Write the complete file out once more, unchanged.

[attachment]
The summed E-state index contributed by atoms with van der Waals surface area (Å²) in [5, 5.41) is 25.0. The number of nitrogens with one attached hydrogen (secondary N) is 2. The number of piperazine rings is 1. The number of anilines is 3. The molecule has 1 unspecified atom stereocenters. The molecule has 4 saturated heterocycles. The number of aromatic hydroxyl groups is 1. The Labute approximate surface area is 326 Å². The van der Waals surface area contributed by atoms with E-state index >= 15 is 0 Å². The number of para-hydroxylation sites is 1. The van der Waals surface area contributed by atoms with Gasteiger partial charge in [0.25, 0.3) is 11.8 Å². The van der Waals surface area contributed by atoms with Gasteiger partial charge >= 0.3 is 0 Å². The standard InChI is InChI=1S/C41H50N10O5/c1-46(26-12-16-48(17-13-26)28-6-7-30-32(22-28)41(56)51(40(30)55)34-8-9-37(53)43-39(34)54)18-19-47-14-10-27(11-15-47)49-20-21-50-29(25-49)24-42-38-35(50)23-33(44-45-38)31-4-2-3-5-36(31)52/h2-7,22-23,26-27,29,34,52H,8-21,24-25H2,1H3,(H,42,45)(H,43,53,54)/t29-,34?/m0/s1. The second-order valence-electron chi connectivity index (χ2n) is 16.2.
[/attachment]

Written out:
The summed E-state index contributed by atoms with van der Waals surface area (Å²) in [5, 5.41) is 25.0. The number of nitrogens with one attached hydrogen (secondary N) is 2. The number of piperazine rings is 1. The number of anilines is 3. The molecule has 1 unspecified atom stereocenters. The molecule has 4 saturated heterocycles. The number of aromatic hydroxyl groups is 1. The Labute approximate surface area is 326 Å². The van der Waals surface area contributed by atoms with E-state index >= 15 is 0 Å². The number of para-hydroxylation sites is 1. The van der Waals surface area contributed by atoms with Gasteiger partial charge in [0.25, 0.3) is 11.8 Å². The van der Waals surface area contributed by atoms with Gasteiger partial charge >= 0.3 is 0 Å². The standard InChI is InChI=1S/C41H50N10O5/c1-46(26-12-16-48(17-13-26)28-6-7-30-32(22-28)41(56)51(40(30)55)34-8-9-37(53)43-39(34)54)18-19-47-14-10-27(11-15-47)49-20-21-50-29(25-49)24-42-38-35(50)23-33(44-45-38)31-4-2-3-5-36(31)52/h2-7,22-23,26-27,29,34,52H,8-21,24-25H2,1H3,(H,42,45)(H,43,53,54)/t29-,34?/m0/s1. The second-order valence-electron chi connectivity index (χ2n) is 16.2.